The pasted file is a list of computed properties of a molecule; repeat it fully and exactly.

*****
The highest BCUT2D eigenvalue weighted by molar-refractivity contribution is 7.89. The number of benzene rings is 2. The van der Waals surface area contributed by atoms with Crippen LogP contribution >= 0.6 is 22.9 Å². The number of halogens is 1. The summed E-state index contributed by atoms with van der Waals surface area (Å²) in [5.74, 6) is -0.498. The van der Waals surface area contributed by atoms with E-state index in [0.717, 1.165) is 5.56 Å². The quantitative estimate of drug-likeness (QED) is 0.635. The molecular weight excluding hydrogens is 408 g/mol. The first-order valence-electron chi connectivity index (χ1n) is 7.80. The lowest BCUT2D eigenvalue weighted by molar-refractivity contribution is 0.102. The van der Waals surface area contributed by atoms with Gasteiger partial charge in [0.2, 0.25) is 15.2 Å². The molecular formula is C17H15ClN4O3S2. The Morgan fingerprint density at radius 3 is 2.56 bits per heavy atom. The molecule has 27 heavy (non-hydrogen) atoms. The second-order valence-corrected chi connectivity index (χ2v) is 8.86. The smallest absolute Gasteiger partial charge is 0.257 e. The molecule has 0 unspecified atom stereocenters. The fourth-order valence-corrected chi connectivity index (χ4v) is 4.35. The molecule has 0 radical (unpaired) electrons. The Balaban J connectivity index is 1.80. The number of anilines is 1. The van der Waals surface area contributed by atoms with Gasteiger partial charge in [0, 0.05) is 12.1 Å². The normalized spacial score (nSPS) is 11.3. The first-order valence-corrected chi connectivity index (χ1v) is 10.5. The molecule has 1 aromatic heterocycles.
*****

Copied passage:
The highest BCUT2D eigenvalue weighted by molar-refractivity contribution is 7.89. The number of benzene rings is 2. The van der Waals surface area contributed by atoms with Crippen LogP contribution >= 0.6 is 22.9 Å². The number of halogens is 1. The summed E-state index contributed by atoms with van der Waals surface area (Å²) in [5.74, 6) is -0.498. The van der Waals surface area contributed by atoms with E-state index in [0.717, 1.165) is 5.56 Å². The quantitative estimate of drug-likeness (QED) is 0.635. The molecular weight excluding hydrogens is 408 g/mol. The first-order valence-electron chi connectivity index (χ1n) is 7.80. The lowest BCUT2D eigenvalue weighted by molar-refractivity contribution is 0.102. The van der Waals surface area contributed by atoms with Gasteiger partial charge in [0.2, 0.25) is 15.2 Å². The molecular formula is C17H15ClN4O3S2. The Morgan fingerprint density at radius 3 is 2.56 bits per heavy atom. The molecule has 27 heavy (non-hydrogen) atoms. The second-order valence-corrected chi connectivity index (χ2v) is 8.86. The smallest absolute Gasteiger partial charge is 0.257 e. The molecule has 0 unspecified atom stereocenters. The fourth-order valence-corrected chi connectivity index (χ4v) is 4.35. The molecule has 0 radical (unpaired) electrons. The Balaban J connectivity index is 1.80. The number of anilines is 1. The van der Waals surface area contributed by atoms with Gasteiger partial charge in [0, 0.05) is 12.1 Å². The normalized spacial score (nSPS) is 11.3. The first-order valence-corrected chi connectivity index (χ1v) is 10.5. The molecule has 1 aromatic heterocycles.